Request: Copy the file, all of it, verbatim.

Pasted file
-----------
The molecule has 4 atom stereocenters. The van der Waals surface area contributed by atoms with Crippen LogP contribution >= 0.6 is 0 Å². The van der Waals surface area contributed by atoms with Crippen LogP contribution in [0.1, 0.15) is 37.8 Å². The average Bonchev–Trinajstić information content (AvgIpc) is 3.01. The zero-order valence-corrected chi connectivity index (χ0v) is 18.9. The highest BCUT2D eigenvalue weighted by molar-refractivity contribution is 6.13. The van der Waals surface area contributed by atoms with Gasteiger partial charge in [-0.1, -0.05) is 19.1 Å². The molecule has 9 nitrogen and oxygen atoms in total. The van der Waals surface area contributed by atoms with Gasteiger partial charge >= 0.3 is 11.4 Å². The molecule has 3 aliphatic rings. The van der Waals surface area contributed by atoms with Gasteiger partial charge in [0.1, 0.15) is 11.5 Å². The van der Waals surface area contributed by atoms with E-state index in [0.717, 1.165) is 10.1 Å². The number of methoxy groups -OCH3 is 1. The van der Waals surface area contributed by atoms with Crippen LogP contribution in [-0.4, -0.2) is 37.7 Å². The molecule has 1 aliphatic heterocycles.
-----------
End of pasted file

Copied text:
The molecule has 4 atom stereocenters. The van der Waals surface area contributed by atoms with Crippen LogP contribution >= 0.6 is 0 Å². The van der Waals surface area contributed by atoms with Crippen LogP contribution in [0.1, 0.15) is 37.8 Å². The average Bonchev–Trinajstić information content (AvgIpc) is 3.01. The zero-order valence-corrected chi connectivity index (χ0v) is 18.9. The highest BCUT2D eigenvalue weighted by molar-refractivity contribution is 6.13. The van der Waals surface area contributed by atoms with Gasteiger partial charge in [-0.1, -0.05) is 19.1 Å². The molecule has 9 nitrogen and oxygen atoms in total. The van der Waals surface area contributed by atoms with Gasteiger partial charge >= 0.3 is 11.4 Å². The molecule has 3 aliphatic rings. The van der Waals surface area contributed by atoms with Gasteiger partial charge in [0.1, 0.15) is 11.5 Å². The van der Waals surface area contributed by atoms with E-state index in [0.717, 1.165) is 10.1 Å². The number of methoxy groups -OCH3 is 1. The van der Waals surface area contributed by atoms with Crippen LogP contribution in [-0.4, -0.2) is 37.7 Å². The molecule has 1 aliphatic heterocycles.